COVID-19 Viral Activity Shown in Daggett County Sewage

TriCounty Health Department issued a press release on Wednesday evening stating that a sewage study shows COVID-19 viral activity in Daggett County and viral activity has been detected in 3 out of 4 sewage treatment facilities in the TriCounty Health District. Their announcement shared the following: After just two weeks of testing TriCounty Health Department (TCHD) in partnership with Utah Department of Environmental Quality (DEQ) are reporting the detection of COVID-19 virus in multiple sewage treatment facilities within the TriCounty jurisdictions; Dutch John, Roosevelt, and Ashley Valley sewer treatment facilities.  “The most surprising and concerning to us is the level of virus detected in the Dutch John facility,” TriCounty Health Officer, Jordan Mathis, said. “It is concerning because we do not have any laboratory confirmed cases in the Dutch John area but we are seeing the same levels of virus as we are seeing in Roosevelt’s sewage treatment facility where we are seeing most of our laboratory confirmed cases at the moment.” Weekly samples are gathered from effluent coming into each facility.  They are then sent to the laboratory where they are  measured for million gene copies/per person/day.  The following are the readings from each of the sewer treatment facilities being monitored in the TriCounty jurisdiction.   


Daggett County (Manila),  not detectable

Ashley Creek, low but detectable: 6 M GC/pp/per day

Roosevelt, also moderate: 36 M GC/pp/per day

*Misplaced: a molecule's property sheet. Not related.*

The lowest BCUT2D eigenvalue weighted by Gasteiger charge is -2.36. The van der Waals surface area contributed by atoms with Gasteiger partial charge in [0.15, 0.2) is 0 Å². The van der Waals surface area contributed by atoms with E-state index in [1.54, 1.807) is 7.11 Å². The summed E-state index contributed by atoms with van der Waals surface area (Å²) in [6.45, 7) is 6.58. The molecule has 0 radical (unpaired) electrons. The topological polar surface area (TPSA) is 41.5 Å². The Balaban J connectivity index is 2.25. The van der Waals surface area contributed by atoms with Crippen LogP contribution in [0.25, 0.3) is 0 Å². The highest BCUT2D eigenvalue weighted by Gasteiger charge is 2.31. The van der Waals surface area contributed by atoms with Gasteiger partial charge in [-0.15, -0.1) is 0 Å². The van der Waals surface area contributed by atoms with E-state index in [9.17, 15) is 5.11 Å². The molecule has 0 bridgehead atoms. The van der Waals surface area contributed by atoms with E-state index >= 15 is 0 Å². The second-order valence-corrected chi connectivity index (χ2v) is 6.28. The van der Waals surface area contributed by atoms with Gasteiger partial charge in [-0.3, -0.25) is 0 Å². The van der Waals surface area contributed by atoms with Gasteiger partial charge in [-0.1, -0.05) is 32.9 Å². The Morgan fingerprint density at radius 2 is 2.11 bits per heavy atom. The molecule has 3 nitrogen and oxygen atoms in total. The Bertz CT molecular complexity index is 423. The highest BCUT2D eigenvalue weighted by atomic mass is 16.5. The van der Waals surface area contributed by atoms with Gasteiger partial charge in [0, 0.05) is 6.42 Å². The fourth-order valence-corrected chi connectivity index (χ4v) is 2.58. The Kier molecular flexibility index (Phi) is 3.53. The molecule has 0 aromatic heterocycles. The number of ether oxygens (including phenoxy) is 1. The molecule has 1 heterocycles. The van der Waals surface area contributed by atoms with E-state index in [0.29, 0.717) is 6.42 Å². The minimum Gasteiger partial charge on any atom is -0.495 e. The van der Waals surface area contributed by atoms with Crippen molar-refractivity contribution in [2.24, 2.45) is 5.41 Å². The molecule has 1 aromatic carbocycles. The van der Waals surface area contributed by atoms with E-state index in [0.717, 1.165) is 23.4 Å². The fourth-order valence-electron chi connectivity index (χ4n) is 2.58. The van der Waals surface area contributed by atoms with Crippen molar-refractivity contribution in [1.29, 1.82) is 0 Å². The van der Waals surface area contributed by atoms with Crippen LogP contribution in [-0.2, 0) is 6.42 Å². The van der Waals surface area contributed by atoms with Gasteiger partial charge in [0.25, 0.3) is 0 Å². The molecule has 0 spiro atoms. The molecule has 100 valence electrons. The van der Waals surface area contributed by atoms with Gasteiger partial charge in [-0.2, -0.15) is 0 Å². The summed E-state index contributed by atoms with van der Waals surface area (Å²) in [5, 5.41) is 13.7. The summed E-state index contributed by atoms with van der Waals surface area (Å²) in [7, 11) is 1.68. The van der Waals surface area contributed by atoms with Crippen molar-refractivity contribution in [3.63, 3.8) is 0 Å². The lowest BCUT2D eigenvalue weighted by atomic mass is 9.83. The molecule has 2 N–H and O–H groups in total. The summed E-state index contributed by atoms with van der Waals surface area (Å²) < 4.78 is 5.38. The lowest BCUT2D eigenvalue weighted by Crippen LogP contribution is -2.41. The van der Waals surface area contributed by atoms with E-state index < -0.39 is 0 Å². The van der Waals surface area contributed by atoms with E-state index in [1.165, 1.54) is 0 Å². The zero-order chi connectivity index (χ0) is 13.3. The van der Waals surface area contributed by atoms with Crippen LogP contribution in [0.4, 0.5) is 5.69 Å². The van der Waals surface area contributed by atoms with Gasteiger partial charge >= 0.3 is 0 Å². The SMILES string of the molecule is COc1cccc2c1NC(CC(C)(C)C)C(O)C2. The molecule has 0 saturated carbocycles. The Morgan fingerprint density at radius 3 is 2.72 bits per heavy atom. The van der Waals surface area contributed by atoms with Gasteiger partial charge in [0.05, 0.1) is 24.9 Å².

Dutch John also moderate 39 M GC/pp/per day


“To put this into perspective, this is roughly equivalent to the per capita numbers we are seeing in Logan and Park City right now,” DEQ representative, Jeffrey Ostermiller said,  in speaking about the Dutch John and Roosevelt facility readings. In light of these findings TCHD is encouraging individuals and businesses in Dutch John and Roosevelt to be extra vigilant in their COVID-19 mitigation efforts. These precautions include: 

  • staying home when sick 

  • washing hands regularly throughout the day

  • maintaining a physical distance of 6 feet of more when in public and at work 

  • wearing a mask in public and whenever physical distancing is not possible

  • abiding by isolation and quarantine recommendations from healthcare providers and the health department

  • regularly disinfecting frequently touched and shared surfaces

  • any individuals exhibiting symptoms should seek out testing


“We are not really surprised by these findings given the large influx in people into the county this summer,” Daggett County Commissioner, Jack Lytle, said. “Despite being in ‘green’ this reinforces each individual’s responsibility towards being diligent in following COVID guidelines.” To learn more about the ongoing study and see the weekly monitoring report visit   



Be the first to comment

Prove you are human. Answer the following question: